A Bigly Problem: Translating Donald Trump Creates Headaches for Interpreters

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It’s no secret that President Donald Trump has a distinctive style of speaking. From his sort-of made-up words (bigly), to his odd turns of phrase (fire like a dog?) to his grammar that is only hovering around the sixth grade level, Trump’s rhetoric can be hard to follow. And for one group of people–interpreters, it’s causing quite the headache.

According to some interpreters, it’s easy enough to translate Trump when he’s speaking from a prepared speech, like he did at his Inaugural ceremony. But those instances are few and far between. For the most part, Trump makes off-the-cuff statements, with lots of repetition and odd word choices. His lack of coherence, and manner of jumping around from topic to topic also makes it difficult to translate his speeches into other languages.

A recent Japan Times piece highlighted the struggles that some Japanese interpreters have conveying POTUS’s speeches in their language. One interpreter explained how Trump’s use of proper nouns without any context makes it difficult. For example, during his victory speech on November 9, 2016, he referenced Reince (Priebus) and Secretariat (the horse) suddenly. Miwako Hibi, who was tasked with translating Trump’s speech into Japanese, said:

When he suddenly said ‘Reince is a superstar,’ I was literally thrown off. Only after the camera zoomed in on the face of a ‘Reince’ did I realize who Trump was talking about, and I hastily added, for the sake of the audience, that it’s actually ‘Reince Priebus, the Republican National Committee chairman.

But, “Secretariat” was even harder to place. Hibi admitted: “I mistranslated that one. It didn’t even occur to me that he was talking about a race horse. … It’s really hard to follow his train of thought.”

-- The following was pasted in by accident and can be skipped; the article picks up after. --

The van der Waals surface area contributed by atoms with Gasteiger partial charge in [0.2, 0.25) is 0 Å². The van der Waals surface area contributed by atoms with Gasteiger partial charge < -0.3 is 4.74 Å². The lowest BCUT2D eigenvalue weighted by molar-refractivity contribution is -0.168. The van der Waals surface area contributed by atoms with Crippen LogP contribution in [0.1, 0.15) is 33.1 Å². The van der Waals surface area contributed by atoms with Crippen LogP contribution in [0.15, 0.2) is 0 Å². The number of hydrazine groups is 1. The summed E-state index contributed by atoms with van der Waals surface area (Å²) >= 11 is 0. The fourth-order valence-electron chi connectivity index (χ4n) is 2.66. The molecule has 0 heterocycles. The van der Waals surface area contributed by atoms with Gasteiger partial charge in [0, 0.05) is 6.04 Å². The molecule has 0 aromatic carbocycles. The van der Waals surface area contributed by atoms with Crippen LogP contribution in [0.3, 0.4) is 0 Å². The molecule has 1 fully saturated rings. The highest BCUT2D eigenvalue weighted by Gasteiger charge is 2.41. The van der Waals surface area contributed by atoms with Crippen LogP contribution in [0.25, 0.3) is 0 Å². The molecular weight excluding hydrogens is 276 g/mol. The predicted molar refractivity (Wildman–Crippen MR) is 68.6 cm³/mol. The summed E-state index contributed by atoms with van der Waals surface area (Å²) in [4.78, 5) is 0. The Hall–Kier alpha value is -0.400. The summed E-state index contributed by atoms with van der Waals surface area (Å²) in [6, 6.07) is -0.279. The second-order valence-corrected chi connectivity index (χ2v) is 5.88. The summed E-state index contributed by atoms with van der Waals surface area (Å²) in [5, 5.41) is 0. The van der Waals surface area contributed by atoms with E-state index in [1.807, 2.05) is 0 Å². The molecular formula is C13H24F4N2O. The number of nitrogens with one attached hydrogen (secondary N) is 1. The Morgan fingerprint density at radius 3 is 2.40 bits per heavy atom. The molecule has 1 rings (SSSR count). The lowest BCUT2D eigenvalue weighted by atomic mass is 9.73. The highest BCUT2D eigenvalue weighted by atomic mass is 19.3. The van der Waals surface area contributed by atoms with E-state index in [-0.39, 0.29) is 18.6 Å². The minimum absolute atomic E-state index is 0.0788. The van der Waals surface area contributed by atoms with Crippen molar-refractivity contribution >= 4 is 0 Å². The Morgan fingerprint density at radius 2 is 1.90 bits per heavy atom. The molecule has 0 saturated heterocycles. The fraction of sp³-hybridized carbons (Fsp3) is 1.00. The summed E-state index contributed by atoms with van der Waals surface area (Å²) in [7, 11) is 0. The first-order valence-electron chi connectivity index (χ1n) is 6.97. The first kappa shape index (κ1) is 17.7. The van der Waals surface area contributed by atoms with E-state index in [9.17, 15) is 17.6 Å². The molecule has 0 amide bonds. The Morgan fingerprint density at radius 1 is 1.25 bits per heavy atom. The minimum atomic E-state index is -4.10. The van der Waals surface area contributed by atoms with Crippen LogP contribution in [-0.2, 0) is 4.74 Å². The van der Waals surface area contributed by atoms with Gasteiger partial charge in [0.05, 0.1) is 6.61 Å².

One French interpreter, Bérengère Viennot, speaking to the Los Angeles Review of Books, also complained about Trump’s disjointed speech patterns. And she pointed out another issue with translating his speaking–if she adds context in an attempt to make his speeches comprehensible for her audience, she runs the risk of making him seem like a better speaker than he actually is.

And that actually pertains to another issue–how do interpreters deal with Trump’s crude language? Take, for example, his now infamous “grab them by the pussy” quote. Is it an interpreter’s job to translate the word “pussy,” which in many languages holds no direct translation, as accurately or as conservatively as possible?

And it’s easy enough to sympathize with the interpreters who are struggling to convey Trump’s words in another language. After all, those of us in the U.S. have an admittedly hard time gleaning what Trump is trying to say sometimes too.

Anneliese Mahoney
Anneliese Mahoney is Managing Editor at Law Street and a Connecticut transplant to Washington D.C. She has a Bachelor’s degree in International Affairs from the George Washington University, and a passion for law, politics, and social issues. Contact Anneliese at amahoney@LawStreetMedia.com.



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